- Noncustodial (e.g. Trezor, Argent, Metamask): user-controlled wallet where the user is responsible for the security and storage of the private keys.
Amongst the crypto community, the mantra is “not your keys, not your coin.” Hardware-based wallets like Trezor and Ledger are the most secure, but new DeFi users may opt for a more polished user experience that mobile-based wallets like Argent or a browser-extension like Metamask provide.
It no secret that the price of cryptocurrencies is extremely volatile. This makes assets like Bitcoin and Ethereum a poor store of value compared to fiat currencies. Stablecoins mitigate this problem by algorithmically pegging their value to other stable assets (e.g. fiat currencies like USD). According to the Block Data Dashboard, $1 trillion worth of volume was transacted with stablecoins and their usage is steadily growing.
There are two types of stablecoins:
- Fiat-collateralized coins (e.g. Tether, USDC): these stablecoins maintain reserves of equivalent value per minted coin (i.e. to mint a new Tether coin, Tether must keep $1 in their reserves).
- Crypto-collateralized coins (e.g. DAI): the value of these stablecoins are pegged via smart protocols voted by DAOs (decentralized autonomous organizations). For example, Maker token holders can vote on the collateral ratio of various crypto assets to algorithmically peg the value of DAI to $1. If the collateral ratio of Ether is 200%, it means that to mint $100 of DAI, $200 worth of Ether must be deposited.
Lending & Borrowing
Unlike traditional financial institutions that have stringent regulatory policies (e.g. know-your-customer guidelines in anti-money laundering laws), DeFi lenders only require users to provide crypto collateral to take out a loan. On the other hand, users can also earn interest on the crypto assets they supply.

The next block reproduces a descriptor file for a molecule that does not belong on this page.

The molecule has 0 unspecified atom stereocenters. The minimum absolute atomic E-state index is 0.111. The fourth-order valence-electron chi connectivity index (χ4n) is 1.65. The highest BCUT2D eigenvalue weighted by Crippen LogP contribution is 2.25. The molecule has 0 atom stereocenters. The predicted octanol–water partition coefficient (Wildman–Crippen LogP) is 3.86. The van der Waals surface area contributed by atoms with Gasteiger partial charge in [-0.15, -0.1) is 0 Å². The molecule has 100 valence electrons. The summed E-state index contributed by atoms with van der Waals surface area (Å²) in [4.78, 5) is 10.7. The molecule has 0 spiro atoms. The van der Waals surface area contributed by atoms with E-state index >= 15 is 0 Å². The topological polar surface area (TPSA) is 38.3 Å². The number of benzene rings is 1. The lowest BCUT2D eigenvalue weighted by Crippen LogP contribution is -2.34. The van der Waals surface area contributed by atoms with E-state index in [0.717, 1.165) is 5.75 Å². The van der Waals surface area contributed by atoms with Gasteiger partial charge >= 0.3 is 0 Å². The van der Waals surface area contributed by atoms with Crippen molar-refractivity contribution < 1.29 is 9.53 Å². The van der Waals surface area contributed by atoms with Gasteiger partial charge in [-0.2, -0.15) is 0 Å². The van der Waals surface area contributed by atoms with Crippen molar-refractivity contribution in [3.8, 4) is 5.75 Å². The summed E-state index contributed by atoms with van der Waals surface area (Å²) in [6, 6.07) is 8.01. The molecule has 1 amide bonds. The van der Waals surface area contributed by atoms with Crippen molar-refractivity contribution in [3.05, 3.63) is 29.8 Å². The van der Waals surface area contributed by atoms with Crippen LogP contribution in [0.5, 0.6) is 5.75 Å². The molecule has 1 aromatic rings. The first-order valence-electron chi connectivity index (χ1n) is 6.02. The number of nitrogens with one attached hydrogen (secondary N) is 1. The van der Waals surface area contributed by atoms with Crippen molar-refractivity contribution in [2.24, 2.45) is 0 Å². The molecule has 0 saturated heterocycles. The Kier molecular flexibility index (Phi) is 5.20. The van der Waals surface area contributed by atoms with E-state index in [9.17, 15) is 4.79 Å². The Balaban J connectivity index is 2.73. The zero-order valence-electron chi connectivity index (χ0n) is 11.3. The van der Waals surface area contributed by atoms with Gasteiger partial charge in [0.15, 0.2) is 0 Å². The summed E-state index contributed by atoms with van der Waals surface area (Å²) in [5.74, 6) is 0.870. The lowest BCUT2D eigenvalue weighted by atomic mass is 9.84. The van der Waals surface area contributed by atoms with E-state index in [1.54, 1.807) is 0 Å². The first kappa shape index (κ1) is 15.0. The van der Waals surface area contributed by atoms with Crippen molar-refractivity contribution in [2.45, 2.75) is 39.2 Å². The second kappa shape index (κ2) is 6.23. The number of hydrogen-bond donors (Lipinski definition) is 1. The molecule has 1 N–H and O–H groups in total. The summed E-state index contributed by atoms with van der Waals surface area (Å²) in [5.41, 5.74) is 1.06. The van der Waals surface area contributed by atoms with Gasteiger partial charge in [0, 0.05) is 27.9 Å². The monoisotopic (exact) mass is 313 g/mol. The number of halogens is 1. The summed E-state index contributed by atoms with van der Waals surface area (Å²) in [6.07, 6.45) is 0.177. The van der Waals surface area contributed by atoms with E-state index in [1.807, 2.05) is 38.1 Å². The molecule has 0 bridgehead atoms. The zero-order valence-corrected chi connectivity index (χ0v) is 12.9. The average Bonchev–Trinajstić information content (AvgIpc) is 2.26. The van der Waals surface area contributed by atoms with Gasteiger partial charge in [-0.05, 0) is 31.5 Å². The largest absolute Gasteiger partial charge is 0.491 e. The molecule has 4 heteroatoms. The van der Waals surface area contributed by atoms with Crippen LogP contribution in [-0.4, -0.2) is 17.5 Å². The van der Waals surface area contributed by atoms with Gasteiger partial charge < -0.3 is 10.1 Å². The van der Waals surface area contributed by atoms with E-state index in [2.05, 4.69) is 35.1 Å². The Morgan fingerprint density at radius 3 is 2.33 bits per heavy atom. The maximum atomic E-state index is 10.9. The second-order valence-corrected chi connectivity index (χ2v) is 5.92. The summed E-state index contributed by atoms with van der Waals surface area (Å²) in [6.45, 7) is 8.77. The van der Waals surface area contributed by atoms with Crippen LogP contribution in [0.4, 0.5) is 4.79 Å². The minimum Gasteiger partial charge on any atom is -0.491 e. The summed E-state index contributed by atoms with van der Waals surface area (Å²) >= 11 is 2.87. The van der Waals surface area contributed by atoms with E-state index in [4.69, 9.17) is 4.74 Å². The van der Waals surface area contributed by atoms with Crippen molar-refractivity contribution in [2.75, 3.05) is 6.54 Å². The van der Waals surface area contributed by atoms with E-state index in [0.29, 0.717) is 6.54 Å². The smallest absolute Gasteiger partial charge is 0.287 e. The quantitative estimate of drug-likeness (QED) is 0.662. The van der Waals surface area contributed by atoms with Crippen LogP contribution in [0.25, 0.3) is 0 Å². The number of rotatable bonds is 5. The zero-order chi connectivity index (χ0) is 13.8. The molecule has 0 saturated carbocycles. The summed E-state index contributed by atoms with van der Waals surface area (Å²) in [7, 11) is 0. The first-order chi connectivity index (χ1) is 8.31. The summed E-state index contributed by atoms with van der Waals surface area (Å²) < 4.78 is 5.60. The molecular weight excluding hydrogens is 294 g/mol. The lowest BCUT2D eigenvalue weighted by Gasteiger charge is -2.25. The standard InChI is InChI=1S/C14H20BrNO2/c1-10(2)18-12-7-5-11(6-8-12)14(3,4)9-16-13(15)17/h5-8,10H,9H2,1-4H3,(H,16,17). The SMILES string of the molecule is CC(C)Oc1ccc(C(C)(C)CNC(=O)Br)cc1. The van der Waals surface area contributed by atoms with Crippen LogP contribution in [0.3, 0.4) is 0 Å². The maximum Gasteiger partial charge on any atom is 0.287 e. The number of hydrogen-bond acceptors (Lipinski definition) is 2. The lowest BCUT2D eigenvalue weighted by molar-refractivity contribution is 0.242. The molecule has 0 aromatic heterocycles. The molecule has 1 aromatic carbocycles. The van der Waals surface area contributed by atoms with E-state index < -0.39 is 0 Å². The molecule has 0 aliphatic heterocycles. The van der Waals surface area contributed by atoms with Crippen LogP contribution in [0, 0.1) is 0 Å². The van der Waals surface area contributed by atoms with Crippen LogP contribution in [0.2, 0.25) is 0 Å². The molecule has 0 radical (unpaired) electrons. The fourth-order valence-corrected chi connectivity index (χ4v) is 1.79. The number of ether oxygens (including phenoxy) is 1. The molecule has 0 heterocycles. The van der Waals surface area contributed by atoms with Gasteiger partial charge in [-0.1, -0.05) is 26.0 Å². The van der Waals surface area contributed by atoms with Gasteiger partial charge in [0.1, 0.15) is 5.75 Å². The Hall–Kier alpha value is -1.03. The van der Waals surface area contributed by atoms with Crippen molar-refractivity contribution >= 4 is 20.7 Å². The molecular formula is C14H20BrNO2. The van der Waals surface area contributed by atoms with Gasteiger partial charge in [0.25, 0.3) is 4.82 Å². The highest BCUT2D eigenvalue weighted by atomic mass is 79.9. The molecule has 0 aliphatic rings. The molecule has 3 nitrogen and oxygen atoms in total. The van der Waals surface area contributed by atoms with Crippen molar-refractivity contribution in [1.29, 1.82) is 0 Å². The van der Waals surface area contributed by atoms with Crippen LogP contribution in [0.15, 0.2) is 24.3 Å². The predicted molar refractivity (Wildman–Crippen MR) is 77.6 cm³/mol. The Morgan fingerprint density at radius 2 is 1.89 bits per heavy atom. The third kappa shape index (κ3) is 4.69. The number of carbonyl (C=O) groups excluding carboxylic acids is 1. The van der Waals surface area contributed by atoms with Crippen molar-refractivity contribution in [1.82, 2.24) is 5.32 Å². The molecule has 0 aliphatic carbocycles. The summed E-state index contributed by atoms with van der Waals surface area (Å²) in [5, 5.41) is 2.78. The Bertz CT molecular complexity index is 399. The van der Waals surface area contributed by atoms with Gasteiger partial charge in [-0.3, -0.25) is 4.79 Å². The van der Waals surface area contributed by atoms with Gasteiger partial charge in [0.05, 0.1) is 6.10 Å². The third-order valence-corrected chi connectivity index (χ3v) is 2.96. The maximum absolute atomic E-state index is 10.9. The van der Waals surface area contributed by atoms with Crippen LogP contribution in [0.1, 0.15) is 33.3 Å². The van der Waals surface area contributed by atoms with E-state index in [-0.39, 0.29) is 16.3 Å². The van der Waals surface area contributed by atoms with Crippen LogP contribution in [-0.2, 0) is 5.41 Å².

While popular centralized exchanges like Coinbase and Binance provide liquidity to facilitate crypto trades, users risk their assets being stolen while the trade is held on the exchange wallet, not to mention their personal information being leaked via hacks. Decentralized exchanges (DEX) bypass these intermediaries and use smart contracts to carry out trades on the blockchain network.
- Book-based (e.g. dYdX): buy and sell orders executed by the order book (similar to the mechanism on centralized exchanges)
- Liquidity pool-based (e.g. Uniswap, Kyber Network): reserves of crypto assets pooled together for higher liquidity and faster trade execution
2020 saw wider institutional adoption of crypto, reigniting interest in a bitcoin ETF. DeFi users don’t have to wait for regulators to clear such ETFs. Decentralized fund management that algorithmically tracks the performance of various cryptocurrencies or DeFi assets are already available. One example is TokenSets. TokenSets allows users to invest in Robo Sets that automatically trades crypto assets based on underlying metrics (similar to quant funds) or Social Sets that are handcrafted by featured traders (similar to hedge funds).
DeFi ecosystem continues to evolve and bring over traditional financial vehicles onto blockchain:
- Derivatives (e.g. Synthetix, bZx, opyn)
- Lottery (e.g. PoolTogether)
- Insurance (e.g. Nexus Mutual)
- Payments (e.g. Flexa, Matic Network)
Future of DeFi
Although the size of the DeFi ecosystem is small compared to the traditional financial markets, recent events from the unprecedented fiscal policies to respond to the pandemic to the ongoing Gamestop frenzy have shown how current systems may be improved with DeFi. To quote Thomas Jefferson, “Paper money is liable to be abused, has been, is, and forever will be abused, in every country in which it is permitted.” The rise of digital assets is going to continue in the future, and the question with DeFi is not if but when.
Disclaimer: This post is not investment or financial advice. All views expressed here are my own.